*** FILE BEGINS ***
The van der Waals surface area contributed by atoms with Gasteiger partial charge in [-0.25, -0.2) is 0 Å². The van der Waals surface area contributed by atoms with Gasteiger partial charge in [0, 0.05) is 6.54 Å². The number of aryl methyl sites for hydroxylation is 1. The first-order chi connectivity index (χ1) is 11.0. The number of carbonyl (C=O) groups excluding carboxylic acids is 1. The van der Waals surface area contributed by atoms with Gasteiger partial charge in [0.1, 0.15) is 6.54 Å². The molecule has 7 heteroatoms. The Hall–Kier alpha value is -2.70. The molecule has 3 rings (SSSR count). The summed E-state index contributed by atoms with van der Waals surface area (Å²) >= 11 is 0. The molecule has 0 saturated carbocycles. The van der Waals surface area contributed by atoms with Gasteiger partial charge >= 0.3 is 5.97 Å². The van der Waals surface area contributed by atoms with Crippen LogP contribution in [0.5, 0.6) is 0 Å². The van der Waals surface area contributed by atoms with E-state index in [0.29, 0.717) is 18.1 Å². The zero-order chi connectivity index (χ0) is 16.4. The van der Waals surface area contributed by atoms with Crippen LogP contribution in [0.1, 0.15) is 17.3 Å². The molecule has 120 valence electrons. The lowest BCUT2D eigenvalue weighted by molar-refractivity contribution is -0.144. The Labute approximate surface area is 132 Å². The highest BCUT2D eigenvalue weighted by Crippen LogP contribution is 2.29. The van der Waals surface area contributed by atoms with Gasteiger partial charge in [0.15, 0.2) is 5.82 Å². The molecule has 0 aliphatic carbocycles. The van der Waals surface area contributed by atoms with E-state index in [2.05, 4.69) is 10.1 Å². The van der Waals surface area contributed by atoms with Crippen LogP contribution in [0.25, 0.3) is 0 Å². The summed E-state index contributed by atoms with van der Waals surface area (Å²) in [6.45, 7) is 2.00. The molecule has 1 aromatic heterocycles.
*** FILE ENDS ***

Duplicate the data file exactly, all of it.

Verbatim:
The van der Waals surface area contributed by atoms with Gasteiger partial charge in [-0.25, -0.2) is 0 Å². The van der Waals surface area contributed by atoms with Gasteiger partial charge in [0, 0.05) is 6.54 Å². The number of aryl methyl sites for hydroxylation is 1. The first-order chi connectivity index (χ1) is 11.0. The number of carbonyl (C=O) groups excluding carboxylic acids is 1. The van der Waals surface area contributed by atoms with Gasteiger partial charge in [0.1, 0.15) is 6.54 Å². The molecule has 7 heteroatoms. The Hall–Kier alpha value is -2.70. The molecule has 3 rings (SSSR count). The summed E-state index contributed by atoms with van der Waals surface area (Å²) >= 11 is 0. The molecule has 0 saturated carbocycles. The van der Waals surface area contributed by atoms with Gasteiger partial charge >= 0.3 is 5.97 Å². The van der Waals surface area contributed by atoms with Crippen LogP contribution in [0.5, 0.6) is 0 Å². The van der Waals surface area contributed by atoms with E-state index in [0.29, 0.717) is 18.1 Å². The zero-order chi connectivity index (χ0) is 16.4. The van der Waals surface area contributed by atoms with Crippen LogP contribution in [0.1, 0.15) is 17.3 Å². The molecule has 120 valence electrons. The lowest BCUT2D eigenvalue weighted by molar-refractivity contribution is -0.144. The Labute approximate surface area is 132 Å². The highest BCUT2D eigenvalue weighted by Crippen LogP contribution is 2.29. The van der Waals surface area contributed by atoms with Gasteiger partial charge in [0.15, 0.2) is 5.82 Å². The molecule has 0 aliphatic carbocycles. The van der Waals surface area contributed by atoms with E-state index in [2.05, 4.69) is 10.1 Å². The van der Waals surface area contributed by atoms with Crippen LogP contribution in [0.25, 0.3) is 0 Å². The summed E-state index contributed by atoms with van der Waals surface area (Å²) in [6.45, 7) is 2.00. The molecule has 1 aromatic heterocycles.